Market participants remain skeptical of the impact of the government’s $100 billion package aimed at curbing the rising yen, and are on the lookout for additional intervention in the near future.
Speculation over fresh intervention, possibly this week, is rising amid indications the U.S. Federal Reserve may further ease monetary conditions to boost the U.S. economy, triggering another surge of the yen.
Wednesday’s policy announcement came as the government appears unlikely to persuade the Group of Seven industrialized nations to take concerted action and seems to be playing for time ahead of a September meeting of the G-7 finance ministers and central bank governors in France.
The government unveiled a set of emergency steps centering on a $100 billion program to encourage the selloff of the yen by Japanese firms accumulating funds for overseas mergers and acquisitions.
Under the one-year program, the Finance Ministry is to provide such funds to companies from its foreign exchange reserves, the world’s second-biggest, in the form of cheap loans through financial institutions, in the hope of generating a “pump-priming” effect that will prompt firms to buy foreign currencies for external investments.
The ministry will also oblige financial institutions operating in Japan to report their positions in foreign exchange trading on a daily basis in September to gauge speculative bets by hedge funds and other short-term investors who tend to cause excess volatility in the market.
Market players are now focusing on a speech Friday by Federal Reserve Chairman Ben Bernanke. If he announces additional monetary easing by the central bank to support the slowing U.S. economy, that could boost the yen further against the dollar.
The Japanese government and the BOJ are “on maximum alert,” a senior government official said, while a source close to the Finance Ministry said it is “waiting for right time to conduct the most effective intervention.”
Concerning the $100 billion package, “Promoting foreign direct investment by mitigating risks (for the private sector) can be seen as having the effect of leveraged reinvestments of foreign exchange reserves,” Koji Fukaya, chief currency strategist at Credit Suisse Securities (Japan) Ltd., said in a report. Fukaya praised the policy as “balanced” and said the measure “could have a psychological effect to some extent and help curb the buying of the yen.”
But other analysts are skeptical about the effectiveness of the new steps.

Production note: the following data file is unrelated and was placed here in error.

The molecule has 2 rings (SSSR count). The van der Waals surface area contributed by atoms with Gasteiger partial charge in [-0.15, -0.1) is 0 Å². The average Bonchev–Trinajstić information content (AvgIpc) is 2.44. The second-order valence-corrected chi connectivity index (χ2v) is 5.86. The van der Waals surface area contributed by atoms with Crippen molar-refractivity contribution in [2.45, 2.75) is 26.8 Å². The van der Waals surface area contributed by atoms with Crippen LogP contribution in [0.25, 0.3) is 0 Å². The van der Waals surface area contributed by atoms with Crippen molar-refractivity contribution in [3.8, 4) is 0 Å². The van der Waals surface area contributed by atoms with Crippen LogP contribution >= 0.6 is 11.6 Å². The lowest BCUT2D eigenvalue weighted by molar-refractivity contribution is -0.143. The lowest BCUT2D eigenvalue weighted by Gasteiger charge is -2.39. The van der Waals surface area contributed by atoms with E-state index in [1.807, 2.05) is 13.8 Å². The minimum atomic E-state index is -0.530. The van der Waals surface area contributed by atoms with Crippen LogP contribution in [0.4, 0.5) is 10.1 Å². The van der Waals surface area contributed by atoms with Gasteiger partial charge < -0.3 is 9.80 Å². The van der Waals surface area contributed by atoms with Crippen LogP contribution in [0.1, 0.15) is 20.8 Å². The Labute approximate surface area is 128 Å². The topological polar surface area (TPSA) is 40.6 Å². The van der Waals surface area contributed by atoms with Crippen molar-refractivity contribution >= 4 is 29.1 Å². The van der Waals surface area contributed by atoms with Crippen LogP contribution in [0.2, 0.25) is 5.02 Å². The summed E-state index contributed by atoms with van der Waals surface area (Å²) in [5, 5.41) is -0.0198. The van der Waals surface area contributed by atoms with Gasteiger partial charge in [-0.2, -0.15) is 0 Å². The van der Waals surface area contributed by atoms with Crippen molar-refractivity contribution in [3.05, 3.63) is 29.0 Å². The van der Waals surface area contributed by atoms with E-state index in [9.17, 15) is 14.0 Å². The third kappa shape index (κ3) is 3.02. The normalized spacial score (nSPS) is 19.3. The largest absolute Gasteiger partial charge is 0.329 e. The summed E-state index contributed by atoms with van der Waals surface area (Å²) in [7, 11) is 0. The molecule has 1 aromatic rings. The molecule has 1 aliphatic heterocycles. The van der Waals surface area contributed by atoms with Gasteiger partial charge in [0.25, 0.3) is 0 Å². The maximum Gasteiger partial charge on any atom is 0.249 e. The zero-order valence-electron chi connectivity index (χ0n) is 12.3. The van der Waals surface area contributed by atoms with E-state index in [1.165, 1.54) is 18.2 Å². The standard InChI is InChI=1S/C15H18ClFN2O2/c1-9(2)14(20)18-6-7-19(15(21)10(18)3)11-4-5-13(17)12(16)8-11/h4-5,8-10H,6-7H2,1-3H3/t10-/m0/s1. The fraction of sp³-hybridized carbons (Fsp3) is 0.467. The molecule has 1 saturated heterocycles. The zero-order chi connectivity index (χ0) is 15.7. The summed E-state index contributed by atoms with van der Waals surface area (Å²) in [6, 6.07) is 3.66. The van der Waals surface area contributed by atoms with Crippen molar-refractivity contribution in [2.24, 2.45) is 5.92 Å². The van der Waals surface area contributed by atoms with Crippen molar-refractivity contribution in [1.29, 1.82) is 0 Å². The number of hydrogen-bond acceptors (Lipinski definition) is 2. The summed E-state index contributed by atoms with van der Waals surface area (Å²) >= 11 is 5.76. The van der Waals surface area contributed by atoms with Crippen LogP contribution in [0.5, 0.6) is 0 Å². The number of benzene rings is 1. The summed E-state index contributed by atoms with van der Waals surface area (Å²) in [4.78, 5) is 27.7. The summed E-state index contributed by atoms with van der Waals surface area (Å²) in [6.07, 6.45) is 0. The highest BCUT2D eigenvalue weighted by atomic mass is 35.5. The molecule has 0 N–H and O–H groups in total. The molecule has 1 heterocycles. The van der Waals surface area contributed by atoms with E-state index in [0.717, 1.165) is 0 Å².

“This policy itself is unlikely to amount to a weakening of the yen,” said Osamu Takashima, chief FX strategist at Citibank Japan Ltd.
“This is in effect a policy of financing the yen-selling and foreign currency-buying (by companies) with foreign exchange reserves, and will never affect the actual supply and demand in the market,” Takashima said, suggesting that such a policy could end up suppressing trading incentives.
“The government is apparently trying to control the mind of market players at a time when it faces difficulty intervening in the market so often,” he said.
Takahide Kiuchi, chief economist at Nomura Securities Co., echoed the view, writing in a report, “It is uncertain how much this scheme could work to curb the yen’s rise by affecting supply and demand in foreign exchange.”
The policy announcement came out of the blue at an urgently arranged news conference, where Finance Minister Yoshihiko Noda said, “I hope this will help to address the recent one-sided movement in the currency market.” He repeatedly indicated the ministry and the Bank of Japan are ready to intervene again to weaken the yen.
A few hours earlier, Moody’s Investors Service Inc. had announced it had lowered the credit rating on Japanese government bonds for the first time in nine years, citing the nation’s huge budget deficit and debt.
Some analysts interpreted the policy as a sign that the Finance Ministry wants to prevent a fresh round of intense buying of the yen as a result of Moody’s downgrade, which could have added to the recent jitters in the global financial markets and led to more buying of the yen, which is purchased for its relative safety due to Japan’s huge external surplus.
The yen hit a postwar record high of 75.95 to the dollar Aug. 19. The Japanese currency has strengthened beyond levels seen before the Aug. 4 intervention by the ministry and the BOJ, increasing pressure on the government to deal with negative fallout on domestic exporters, whose global competitiveness has been eroded by the stronger yen.
The unilateral intervention cast doubt on the effectiveness of any action by Japan in the market without help from other G-7 member countries.
Getting the G-7 to agree to a joint intervention remains unlikely due to the skepticism of some members toward manipulating foreign exchange rates.
But it is not easy for the government to take to the sidelines prior to the G-7 meeting in Marseille, as the yen could rise even further and set a new postwar high.